Runners often go through multiple phases of high volume, high intensity training when preparing for major races over the outdoor running season. However, once racing is over, it is important to give your body a break from the high impact of running.
For most runners, this means either a significant decrease in training volume or time off from running altogether. Since running is taking a back seat, this is the perfect time to focus on other ways to keep fit such as swimming, cycling and strength training.
Lower impact sports like swimming or cycling can be a great way to maintain your cardiovascular fitness while allowing your body to recover from the toll running takes on your joints and tendons. If you find swimming laps in the pool dull, consider incorporating water running.
While in the deep end, remain as vertical as possible. Swing your arms in a running motion while pulling toes up and driving heels down. Here you can easily do time-based intervals (i.e. 3 minutes on, 2 minutes off) while maintaining a zone 3-4 heart rate or about 80 per cent of your maximum output. If you find you are sinking, put a water belt around your waist to help you stay afloat.
Cycling is a great way to maintain power and strength in your legs, and one of the trendiest ways to ride is through a home-based platform. You will need either a classic wind trainer or smart trainer as well as a speed/cadence sensor. With some programs, you can see yourself riding on the screen and can virtual-cycle real courses all over the world. You can also connect (virtually) with friends to ride various courses together – and of course race each other!
Strength training can be a fantastic way to target your running muscles for both performance and injury prevention. Here the focus should be on heavy weights and low reps (4 – 5). Although this style of training is beneficial, there is also a potential for injury and it should be supervised by an experienced personal trainer.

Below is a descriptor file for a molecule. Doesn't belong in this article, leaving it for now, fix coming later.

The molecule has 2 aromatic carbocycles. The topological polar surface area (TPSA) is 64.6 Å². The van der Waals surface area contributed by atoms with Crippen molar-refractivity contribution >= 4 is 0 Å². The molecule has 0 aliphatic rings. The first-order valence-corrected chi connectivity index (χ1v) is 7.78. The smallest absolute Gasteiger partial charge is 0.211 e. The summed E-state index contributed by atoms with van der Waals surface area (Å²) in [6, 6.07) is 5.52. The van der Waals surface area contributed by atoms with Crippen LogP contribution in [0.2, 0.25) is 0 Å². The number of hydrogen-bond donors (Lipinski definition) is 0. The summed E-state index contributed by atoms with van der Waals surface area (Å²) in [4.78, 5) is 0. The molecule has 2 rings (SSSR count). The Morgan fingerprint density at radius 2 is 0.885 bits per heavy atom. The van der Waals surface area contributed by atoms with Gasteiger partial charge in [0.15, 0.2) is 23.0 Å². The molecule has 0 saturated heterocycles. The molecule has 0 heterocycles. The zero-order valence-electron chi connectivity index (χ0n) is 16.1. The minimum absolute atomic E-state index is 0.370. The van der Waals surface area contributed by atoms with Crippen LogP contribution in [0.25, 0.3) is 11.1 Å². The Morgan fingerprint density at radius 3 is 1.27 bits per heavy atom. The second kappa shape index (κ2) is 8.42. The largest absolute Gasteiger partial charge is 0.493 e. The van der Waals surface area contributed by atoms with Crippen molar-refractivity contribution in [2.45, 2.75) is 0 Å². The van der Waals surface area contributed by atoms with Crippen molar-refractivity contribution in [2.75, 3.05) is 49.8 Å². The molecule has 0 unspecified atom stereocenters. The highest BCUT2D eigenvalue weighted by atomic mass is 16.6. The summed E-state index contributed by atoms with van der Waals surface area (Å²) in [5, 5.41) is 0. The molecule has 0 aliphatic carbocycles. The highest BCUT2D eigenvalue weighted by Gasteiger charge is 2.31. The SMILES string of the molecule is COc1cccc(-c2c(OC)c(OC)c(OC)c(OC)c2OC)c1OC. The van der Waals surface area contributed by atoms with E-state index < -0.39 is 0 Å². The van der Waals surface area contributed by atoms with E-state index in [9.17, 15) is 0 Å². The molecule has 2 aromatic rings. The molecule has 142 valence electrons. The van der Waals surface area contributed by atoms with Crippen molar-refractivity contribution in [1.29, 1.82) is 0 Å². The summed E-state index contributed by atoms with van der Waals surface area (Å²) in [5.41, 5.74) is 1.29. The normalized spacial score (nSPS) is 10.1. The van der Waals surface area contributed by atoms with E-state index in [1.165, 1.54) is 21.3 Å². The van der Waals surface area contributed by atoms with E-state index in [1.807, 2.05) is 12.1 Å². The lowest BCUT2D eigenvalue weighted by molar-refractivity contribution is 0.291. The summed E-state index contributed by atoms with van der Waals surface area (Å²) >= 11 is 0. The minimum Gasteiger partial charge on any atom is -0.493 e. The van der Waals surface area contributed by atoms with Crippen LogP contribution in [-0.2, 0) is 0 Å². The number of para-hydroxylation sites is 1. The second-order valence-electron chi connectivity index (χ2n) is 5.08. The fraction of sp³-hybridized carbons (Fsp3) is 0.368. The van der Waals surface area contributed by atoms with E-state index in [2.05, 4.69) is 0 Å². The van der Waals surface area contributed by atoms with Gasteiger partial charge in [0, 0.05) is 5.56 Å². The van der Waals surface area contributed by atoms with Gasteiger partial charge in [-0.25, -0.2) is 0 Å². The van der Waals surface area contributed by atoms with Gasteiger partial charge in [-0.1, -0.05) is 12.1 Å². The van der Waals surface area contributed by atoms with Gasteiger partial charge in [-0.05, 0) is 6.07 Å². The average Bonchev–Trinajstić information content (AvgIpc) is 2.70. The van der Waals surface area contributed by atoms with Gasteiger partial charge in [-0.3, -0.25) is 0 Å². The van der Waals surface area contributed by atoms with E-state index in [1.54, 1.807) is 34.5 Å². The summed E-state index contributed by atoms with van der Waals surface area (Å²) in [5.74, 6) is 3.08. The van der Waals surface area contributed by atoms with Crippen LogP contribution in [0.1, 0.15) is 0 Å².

The off-season is also a great time to work on any mobility issues and muscle imbalances that might have kept you from reaching your full potential during race season. Often imbalances cause muscles on one side of the body to work significantly harder than the other side, potentially leading to overuse injuries and limiting the strength and power you can develop.
Fortunately, some of those imbalances can be corrected with improved mobility (increases in active range of motion). Ideally, mobility and muscular-imbalance corrective training should be incorporated into the strength program and take no more than an hour as a complete full-body workout.
By including some cross-training into your running downtime, you’ll keep your workouts interesting, stay fit and maintain endurance and strength. Ultimately, you’ll be in fine form when the next racing season begins.